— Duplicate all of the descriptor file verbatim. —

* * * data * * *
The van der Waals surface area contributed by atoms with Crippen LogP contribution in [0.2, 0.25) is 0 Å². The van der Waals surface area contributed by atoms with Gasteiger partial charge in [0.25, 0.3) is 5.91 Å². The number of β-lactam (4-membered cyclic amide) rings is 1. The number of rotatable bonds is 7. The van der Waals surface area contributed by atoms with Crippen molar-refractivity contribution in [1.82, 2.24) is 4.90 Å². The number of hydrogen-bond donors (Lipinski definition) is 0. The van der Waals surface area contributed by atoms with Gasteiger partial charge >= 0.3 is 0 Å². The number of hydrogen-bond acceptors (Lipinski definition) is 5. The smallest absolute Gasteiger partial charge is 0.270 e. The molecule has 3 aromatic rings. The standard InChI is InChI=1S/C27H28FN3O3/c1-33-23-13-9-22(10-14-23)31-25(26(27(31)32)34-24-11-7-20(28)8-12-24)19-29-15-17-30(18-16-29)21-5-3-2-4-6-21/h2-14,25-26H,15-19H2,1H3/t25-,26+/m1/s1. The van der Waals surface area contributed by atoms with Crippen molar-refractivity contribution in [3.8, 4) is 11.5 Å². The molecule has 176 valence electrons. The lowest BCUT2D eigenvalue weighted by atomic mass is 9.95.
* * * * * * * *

The van der Waals surface area contributed by atoms with Crippen LogP contribution in [0.2, 0.25) is 0 Å². The van der Waals surface area contributed by atoms with Gasteiger partial charge in [0.25, 0.3) is 5.91 Å². The number of β-lactam (4-membered cyclic amide) rings is 1. The number of rotatable bonds is 7. The van der Waals surface area contributed by atoms with Crippen molar-refractivity contribution in [1.82, 2.24) is 4.90 Å². The number of hydrogen-bond donors (Lipinski definition) is 0. The van der Waals surface area contributed by atoms with Gasteiger partial charge >= 0.3 is 0 Å². The number of hydrogen-bond acceptors (Lipinski definition) is 5. The smallest absolute Gasteiger partial charge is 0.270 e. The molecule has 3 aromatic rings. The standard InChI is InChI=1S/C27H28FN3O3/c1-33-23-13-9-22(10-14-23)31-25(26(27(31)32)34-24-11-7-20(28)8-12-24)19-29-15-17-30(18-16-29)21-5-3-2-4-6-21/h2-14,25-26H,15-19H2,1H3/t25-,26+/m1/s1. The van der Waals surface area contributed by atoms with Crippen molar-refractivity contribution in [3.8, 4) is 11.5 Å². The molecule has 176 valence electrons. The lowest BCUT2D eigenvalue weighted by atomic mass is 9.95.